>> When you talk about a Tesla, you probably aren't talking about their seats but CEO Elon Musk takes his cushions seriously. And to him the model X SUV seats were a mess. An outside contractor was having trouble executing the complicated design, which led to plenty of frustration and finger pointing.
So Musk in 2015, made the call. Tesla would build the seats itself. Now as the electric car maker faces bottlenecks in the production of the Model 3, some analysts question whether trying to do so much in-house is causing problems. Reuters correspondent Alexandria Sage.>> While nobody is saying that seats are behind today's production bottlenecks, some industry experts say that the production problems that Tesla has are exacerbated by its desire to control everything.
Tesla is highly vertically integrated. That means that it has its hand in everything from parts, making parts, all the way to selling cars directly to consumers.>> That's different from many of the traditional giant automakers that rely more heavily on a web of suppliers and distributors. For Tesla, seats are only part of it.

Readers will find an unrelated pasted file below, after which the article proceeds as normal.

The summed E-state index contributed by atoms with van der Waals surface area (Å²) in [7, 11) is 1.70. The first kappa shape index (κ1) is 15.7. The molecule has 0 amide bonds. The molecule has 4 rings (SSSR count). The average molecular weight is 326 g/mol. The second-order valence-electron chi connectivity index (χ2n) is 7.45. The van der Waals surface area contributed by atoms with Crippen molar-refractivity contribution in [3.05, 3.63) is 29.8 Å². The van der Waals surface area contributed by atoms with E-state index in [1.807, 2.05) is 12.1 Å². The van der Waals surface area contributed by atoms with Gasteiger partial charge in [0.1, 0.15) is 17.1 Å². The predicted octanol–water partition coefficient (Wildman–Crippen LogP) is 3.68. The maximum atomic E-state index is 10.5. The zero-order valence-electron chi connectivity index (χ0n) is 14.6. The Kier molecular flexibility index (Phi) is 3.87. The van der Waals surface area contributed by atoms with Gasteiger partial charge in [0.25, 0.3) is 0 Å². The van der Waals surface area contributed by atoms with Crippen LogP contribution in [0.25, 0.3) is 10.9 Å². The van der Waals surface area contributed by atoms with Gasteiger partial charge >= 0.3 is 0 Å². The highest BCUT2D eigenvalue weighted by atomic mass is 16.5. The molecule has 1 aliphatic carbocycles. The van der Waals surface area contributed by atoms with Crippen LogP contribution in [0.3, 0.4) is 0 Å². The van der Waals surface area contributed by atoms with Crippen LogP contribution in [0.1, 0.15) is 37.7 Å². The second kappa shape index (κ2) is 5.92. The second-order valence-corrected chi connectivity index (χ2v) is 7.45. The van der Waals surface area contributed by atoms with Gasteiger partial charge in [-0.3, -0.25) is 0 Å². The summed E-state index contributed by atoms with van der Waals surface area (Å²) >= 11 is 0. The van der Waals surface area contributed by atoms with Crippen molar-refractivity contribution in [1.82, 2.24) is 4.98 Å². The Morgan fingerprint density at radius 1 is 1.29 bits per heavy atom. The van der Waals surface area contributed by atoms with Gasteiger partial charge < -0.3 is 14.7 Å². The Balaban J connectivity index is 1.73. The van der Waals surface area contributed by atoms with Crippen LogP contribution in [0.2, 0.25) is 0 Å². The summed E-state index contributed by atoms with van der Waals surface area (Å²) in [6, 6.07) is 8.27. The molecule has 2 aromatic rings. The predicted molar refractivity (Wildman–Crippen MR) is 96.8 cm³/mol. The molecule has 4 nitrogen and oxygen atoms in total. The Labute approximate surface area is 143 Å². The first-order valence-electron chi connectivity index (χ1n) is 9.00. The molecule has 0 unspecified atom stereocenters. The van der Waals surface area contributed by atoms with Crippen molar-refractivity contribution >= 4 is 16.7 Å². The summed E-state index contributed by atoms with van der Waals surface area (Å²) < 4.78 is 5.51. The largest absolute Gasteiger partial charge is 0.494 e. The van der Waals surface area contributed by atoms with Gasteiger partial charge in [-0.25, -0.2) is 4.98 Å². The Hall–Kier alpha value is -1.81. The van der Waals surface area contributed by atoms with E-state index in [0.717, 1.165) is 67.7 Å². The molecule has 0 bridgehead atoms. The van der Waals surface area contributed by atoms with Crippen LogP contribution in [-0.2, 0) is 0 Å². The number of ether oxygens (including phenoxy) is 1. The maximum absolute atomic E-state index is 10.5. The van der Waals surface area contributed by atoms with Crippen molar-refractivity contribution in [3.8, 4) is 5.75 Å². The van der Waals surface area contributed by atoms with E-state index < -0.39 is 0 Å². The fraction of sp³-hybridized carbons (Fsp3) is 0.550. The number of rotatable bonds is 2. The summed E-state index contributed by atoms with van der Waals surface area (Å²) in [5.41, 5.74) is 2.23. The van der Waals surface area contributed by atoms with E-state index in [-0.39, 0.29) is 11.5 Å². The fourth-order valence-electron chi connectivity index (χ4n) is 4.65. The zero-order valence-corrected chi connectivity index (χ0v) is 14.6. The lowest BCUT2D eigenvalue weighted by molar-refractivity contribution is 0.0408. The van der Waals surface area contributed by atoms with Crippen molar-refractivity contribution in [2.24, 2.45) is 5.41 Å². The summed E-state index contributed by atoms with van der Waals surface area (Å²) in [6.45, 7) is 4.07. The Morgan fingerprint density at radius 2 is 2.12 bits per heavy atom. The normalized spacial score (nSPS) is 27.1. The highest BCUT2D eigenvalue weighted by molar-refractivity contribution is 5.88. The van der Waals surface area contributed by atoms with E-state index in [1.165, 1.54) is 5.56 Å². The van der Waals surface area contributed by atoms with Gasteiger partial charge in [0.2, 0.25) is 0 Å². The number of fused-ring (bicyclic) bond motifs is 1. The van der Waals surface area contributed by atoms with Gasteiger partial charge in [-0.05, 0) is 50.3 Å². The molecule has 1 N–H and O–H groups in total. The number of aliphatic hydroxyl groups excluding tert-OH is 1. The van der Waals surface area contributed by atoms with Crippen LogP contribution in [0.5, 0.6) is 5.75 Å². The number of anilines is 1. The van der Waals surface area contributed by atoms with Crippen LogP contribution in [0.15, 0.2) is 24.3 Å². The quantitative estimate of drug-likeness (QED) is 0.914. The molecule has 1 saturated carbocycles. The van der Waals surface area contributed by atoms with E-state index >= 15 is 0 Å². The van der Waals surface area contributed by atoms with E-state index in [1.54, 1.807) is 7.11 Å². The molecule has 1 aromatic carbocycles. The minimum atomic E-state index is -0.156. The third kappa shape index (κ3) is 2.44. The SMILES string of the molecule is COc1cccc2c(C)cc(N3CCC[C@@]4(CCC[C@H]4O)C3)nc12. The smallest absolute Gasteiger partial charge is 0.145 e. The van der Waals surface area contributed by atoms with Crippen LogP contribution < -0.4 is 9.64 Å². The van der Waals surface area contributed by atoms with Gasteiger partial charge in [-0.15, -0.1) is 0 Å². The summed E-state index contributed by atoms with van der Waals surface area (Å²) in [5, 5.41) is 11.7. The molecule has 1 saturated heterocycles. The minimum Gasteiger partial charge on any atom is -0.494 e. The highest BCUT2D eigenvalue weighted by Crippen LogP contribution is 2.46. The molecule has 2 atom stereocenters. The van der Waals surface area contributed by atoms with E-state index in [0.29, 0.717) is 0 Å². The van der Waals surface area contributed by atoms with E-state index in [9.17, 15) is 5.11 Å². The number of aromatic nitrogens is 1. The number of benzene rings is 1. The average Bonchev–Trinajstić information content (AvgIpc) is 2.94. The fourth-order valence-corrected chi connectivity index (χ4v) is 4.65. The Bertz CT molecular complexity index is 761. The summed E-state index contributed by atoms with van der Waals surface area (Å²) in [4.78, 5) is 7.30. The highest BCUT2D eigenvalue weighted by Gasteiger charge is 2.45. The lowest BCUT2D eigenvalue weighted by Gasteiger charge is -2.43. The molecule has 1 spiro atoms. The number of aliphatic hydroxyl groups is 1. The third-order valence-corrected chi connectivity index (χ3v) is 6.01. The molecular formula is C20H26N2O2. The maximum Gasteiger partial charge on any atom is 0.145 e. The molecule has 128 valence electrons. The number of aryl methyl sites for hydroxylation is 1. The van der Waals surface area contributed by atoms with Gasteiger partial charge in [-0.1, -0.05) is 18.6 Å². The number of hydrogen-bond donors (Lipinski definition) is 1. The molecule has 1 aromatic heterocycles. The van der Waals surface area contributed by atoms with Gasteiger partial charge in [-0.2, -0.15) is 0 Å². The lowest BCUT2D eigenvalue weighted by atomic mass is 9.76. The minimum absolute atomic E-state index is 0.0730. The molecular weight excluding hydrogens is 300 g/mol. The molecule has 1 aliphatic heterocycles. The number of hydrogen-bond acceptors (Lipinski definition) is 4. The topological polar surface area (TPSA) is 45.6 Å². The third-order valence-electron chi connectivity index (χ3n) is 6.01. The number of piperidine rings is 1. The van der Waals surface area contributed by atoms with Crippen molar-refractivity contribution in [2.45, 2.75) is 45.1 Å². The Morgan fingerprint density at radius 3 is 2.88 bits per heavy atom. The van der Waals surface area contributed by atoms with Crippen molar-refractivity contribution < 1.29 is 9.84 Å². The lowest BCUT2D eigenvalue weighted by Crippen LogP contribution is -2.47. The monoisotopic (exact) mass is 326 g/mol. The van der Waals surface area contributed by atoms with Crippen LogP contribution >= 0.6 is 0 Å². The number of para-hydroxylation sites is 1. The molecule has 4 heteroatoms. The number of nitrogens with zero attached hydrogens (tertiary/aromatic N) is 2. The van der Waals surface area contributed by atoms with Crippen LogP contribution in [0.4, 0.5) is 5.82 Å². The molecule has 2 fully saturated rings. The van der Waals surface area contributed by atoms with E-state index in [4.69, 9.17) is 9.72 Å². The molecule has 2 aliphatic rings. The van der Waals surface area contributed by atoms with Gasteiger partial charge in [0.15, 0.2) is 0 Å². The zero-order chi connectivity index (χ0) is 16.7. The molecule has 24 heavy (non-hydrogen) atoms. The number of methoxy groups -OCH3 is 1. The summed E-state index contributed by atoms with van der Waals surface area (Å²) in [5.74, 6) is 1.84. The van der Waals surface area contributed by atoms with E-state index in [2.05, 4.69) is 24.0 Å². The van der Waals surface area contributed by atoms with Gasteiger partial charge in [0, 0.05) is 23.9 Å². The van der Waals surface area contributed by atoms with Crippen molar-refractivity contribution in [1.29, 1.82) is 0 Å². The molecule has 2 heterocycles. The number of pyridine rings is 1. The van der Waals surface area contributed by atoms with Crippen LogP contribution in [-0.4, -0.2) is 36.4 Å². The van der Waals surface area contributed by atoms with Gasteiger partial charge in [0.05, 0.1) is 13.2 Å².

Many other processes are brought in-house. The company has sunk $2 billion into a sprawling Nevada battery factory, and in-house programmers designed the bulk of the software that runs the Model 3. But seats have caused their share of problems. The electric car maker has issued four seating related recalls since 2013.
>> Assembling seats is a complex and very labor intensive enterprise that most companies choose to have someone else do. They have brought seat assembly in-house to their Fremont factory, in a choice that some industry experts are questioning.>> And a lot is riding on Tesla's ability to scale up operations quickly.
Tesla declined to talk about its seat assembly efforts, but the company is expected to reveal more about its production issues on November 1st, when it announces its latest earnings' results.